Welcome to a series where you will find out more about your favourite writers and learn about who is behind the words.
Dan Tracey is the Real Football Man.
You know Dan as the mastermind behind the funny, witty, nonsense Tales column ‘The Real Football Man Review of the Week’, but, who is the man behind the words?
I spoke with Dan to find out more about him, his love of the beautiful game and his writing.
What is your name, age and which team do you support?
“My name is Dan Tracey, I’m 33 and I support Tottenham Hotspur.
What is your first footballing memory?
“Football first came into my consciousness around the age of five or six.
“A lot of it would have been the likes of John Barnes as ITV used to always show Liverpool on Sunday afternoons. This was before football was invented by Sky you see.
“I guess the thing that really hooked me around that time would have obviously been Italia ‘90. Add Gascoigne and Lineker to the mix and from then on there was simply no looking back, it’s been football all the way.”
What is your favourite footballing memory?
“Euro ‘96 has to be right at the top. Not only was the football something special but even as a 12-year-old you had a feeling that the game was finally becoming, for loss of a better word, ‘cool’ again. The shackles of the 80s had finally been removed and the game has gone from strength to strength since.
“In fairness, any international tournament before the 2002 World Cup has a special place because the game still had an air of mystery about it. Now everything is known about every single player, although guess I shouldn’t moan because it gives people like myself an opportunity to write about what I love. But at the same time you never really go into a World Cup or a European Championship with a hint of the unknown.
“On a club basis, although Tottenham are playing much better of the past couple of seasons it’s relatively slim pickings, so I’ll have to go with the 2008 League Cup win over Chelsea…or anytime we beat the Arsenal.”
Who is your favourite player of all time?
“It has to be the Barcelona era Ronaldo.
“He was simply incredible in that one season he was at the club. He frankly had it all. Brute force, pace and the ability to score with both feet. When he burst onto the world stage in 1997 he looked a class apart and destined for absolute greatness.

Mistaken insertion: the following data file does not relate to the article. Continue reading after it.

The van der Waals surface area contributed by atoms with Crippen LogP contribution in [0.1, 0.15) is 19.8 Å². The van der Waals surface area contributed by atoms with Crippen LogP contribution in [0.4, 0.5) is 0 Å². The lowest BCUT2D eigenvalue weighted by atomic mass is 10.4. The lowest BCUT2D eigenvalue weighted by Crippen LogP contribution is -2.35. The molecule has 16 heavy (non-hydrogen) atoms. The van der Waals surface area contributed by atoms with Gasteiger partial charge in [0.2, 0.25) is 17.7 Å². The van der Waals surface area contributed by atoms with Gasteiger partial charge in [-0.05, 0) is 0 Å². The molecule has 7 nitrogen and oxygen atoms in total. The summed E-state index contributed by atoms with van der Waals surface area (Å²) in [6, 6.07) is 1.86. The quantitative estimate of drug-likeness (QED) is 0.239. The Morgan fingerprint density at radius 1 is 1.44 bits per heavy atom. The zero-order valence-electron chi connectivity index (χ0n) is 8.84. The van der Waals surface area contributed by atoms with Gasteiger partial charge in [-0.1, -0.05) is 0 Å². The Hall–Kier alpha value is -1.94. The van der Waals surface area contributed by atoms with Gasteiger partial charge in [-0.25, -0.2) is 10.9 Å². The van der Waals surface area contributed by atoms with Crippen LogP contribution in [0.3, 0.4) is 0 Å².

“It’s a shame he suffered so many serious injuries as it was a case of what might have been but, if anything, it just adds to the legacy of the player. Not only that, to then come back and win the 2002 World Cup with Brazil, I don’t think any football fan would have begrudged him that success.”
What is the greatest goal you have ever seen?
“As much as it pains me to say it as a Tottenham fan, it’s a goal from Dennis Bergkamp. The caveat being it is one that he scored for Holland against Argentina in the 1998 World Cup.
“The way he controls the ball dead from Frank De Boer’s long pass is exquisite, not to mention the touch to tee himself up for the shot that leads to the goal. Add to the fact that it was in the last minute of the game and it takes on even more of a majestic quality. A goal that I never tire of watching.
“An honourable mention must go to Tony Yeboah’s goal against Wimbledon in 1995, an absolute bullet of a shot. It’s just raw power creating something quite wonderful.”
Apart from Messi or Ronaldo, which player would you sign for your team?
“If it was pure fantasy football and there was no need to worry about tactics or formations then for me it would have to be Neymar.
“I think he is the heir apparent to Lionel Messi at Barcelona and I think he would certainly be a useful addition to Tottenham’s attack line. Although whether he could dislodge Heung-Min Son from the starting eleven is another question!”
You can invite four people from footballing history to dinner at your house. Who and why?
“David Ginola because he was just a different class in the season that I first started watching Tottenham on a regular basis.
“Bobby Moore because who wouldn’t want England’s only World Cup winning captain round for dinner?
“The original Ronaldo because he was my favourite player growing up, and finally Brian Clough because it would not be a dull dinner party with him there.”
Why did you get into writing about football?
“I only started writing two years ago. It’s something I’ve always wanted to get into so I thought it was time to finally get my ideas on to a computer screen. It’s probably the best decision I’ve made.
“To anyone reading this who is deciding whether or not to do the same, my advice is to definitely do so. If you have a talent and put the effort in then doors will open for you.”
If you could interview anyone, who would it be and why?
“I’d interview Martin Tyler for the simple reason that he has been the voice of the Premier League since its inception in 1992. He’s been there and seen just about all that matters when it comes to the English top flight.
“What he has not commentated on is not worth talking about and because of that he would have many a story to share I’m sure.
“Not only that but I think I would have to thank him afterwards for being part of my life for the last 25 years. The best commentator in the business in my opinion and I hope he does not hang up his microphone anytime soon.”